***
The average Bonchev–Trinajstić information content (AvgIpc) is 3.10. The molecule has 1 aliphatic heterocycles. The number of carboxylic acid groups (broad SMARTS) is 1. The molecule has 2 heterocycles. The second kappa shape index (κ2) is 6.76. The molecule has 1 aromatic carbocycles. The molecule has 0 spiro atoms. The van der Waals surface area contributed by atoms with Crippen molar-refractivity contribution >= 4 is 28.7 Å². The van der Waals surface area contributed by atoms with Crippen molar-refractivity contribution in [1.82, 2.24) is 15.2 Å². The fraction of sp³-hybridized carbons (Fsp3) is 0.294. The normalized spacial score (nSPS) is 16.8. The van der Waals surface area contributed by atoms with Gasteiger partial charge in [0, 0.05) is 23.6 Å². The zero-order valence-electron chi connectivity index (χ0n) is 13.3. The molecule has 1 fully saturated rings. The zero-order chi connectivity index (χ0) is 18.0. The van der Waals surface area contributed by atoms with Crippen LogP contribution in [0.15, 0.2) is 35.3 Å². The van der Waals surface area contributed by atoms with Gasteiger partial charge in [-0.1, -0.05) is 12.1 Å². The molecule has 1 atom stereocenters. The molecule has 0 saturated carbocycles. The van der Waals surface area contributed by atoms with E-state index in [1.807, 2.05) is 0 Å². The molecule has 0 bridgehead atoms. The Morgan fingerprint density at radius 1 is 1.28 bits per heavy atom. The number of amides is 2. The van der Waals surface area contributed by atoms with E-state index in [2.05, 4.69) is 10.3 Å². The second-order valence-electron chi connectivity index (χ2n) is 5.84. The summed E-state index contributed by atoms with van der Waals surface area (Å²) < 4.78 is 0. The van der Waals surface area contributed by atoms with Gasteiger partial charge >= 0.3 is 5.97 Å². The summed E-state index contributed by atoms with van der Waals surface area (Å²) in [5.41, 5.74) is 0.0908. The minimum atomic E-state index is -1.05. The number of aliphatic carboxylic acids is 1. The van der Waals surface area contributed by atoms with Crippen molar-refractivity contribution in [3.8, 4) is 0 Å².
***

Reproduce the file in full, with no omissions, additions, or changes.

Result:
The average Bonchev–Trinajstić information content (AvgIpc) is 3.10. The molecule has 1 aliphatic heterocycles. The number of carboxylic acid groups (broad SMARTS) is 1. The molecule has 2 heterocycles. The second kappa shape index (κ2) is 6.76. The molecule has 1 aromatic carbocycles. The molecule has 0 spiro atoms. The van der Waals surface area contributed by atoms with Crippen molar-refractivity contribution >= 4 is 28.7 Å². The van der Waals surface area contributed by atoms with Crippen molar-refractivity contribution in [1.82, 2.24) is 15.2 Å². The fraction of sp³-hybridized carbons (Fsp3) is 0.294. The normalized spacial score (nSPS) is 16.8. The van der Waals surface area contributed by atoms with Gasteiger partial charge in [0, 0.05) is 23.6 Å². The zero-order valence-electron chi connectivity index (χ0n) is 13.3. The molecule has 1 fully saturated rings. The zero-order chi connectivity index (χ0) is 18.0. The van der Waals surface area contributed by atoms with Crippen LogP contribution in [0.15, 0.2) is 35.3 Å². The van der Waals surface area contributed by atoms with Gasteiger partial charge in [-0.1, -0.05) is 12.1 Å². The molecule has 1 atom stereocenters. The molecule has 0 saturated carbocycles. The van der Waals surface area contributed by atoms with E-state index in [1.807, 2.05) is 0 Å². The molecule has 0 bridgehead atoms. The Morgan fingerprint density at radius 1 is 1.28 bits per heavy atom. The number of amides is 2. The van der Waals surface area contributed by atoms with E-state index in [2.05, 4.69) is 10.3 Å². The second-order valence-electron chi connectivity index (χ2n) is 5.84. The summed E-state index contributed by atoms with van der Waals surface area (Å²) < 4.78 is 0. The van der Waals surface area contributed by atoms with Gasteiger partial charge >= 0.3 is 5.97 Å². The summed E-state index contributed by atoms with van der Waals surface area (Å²) in [5.41, 5.74) is 0.0908. The minimum atomic E-state index is -1.05. The number of aliphatic carboxylic acids is 1. The van der Waals surface area contributed by atoms with Crippen molar-refractivity contribution in [3.8, 4) is 0 Å².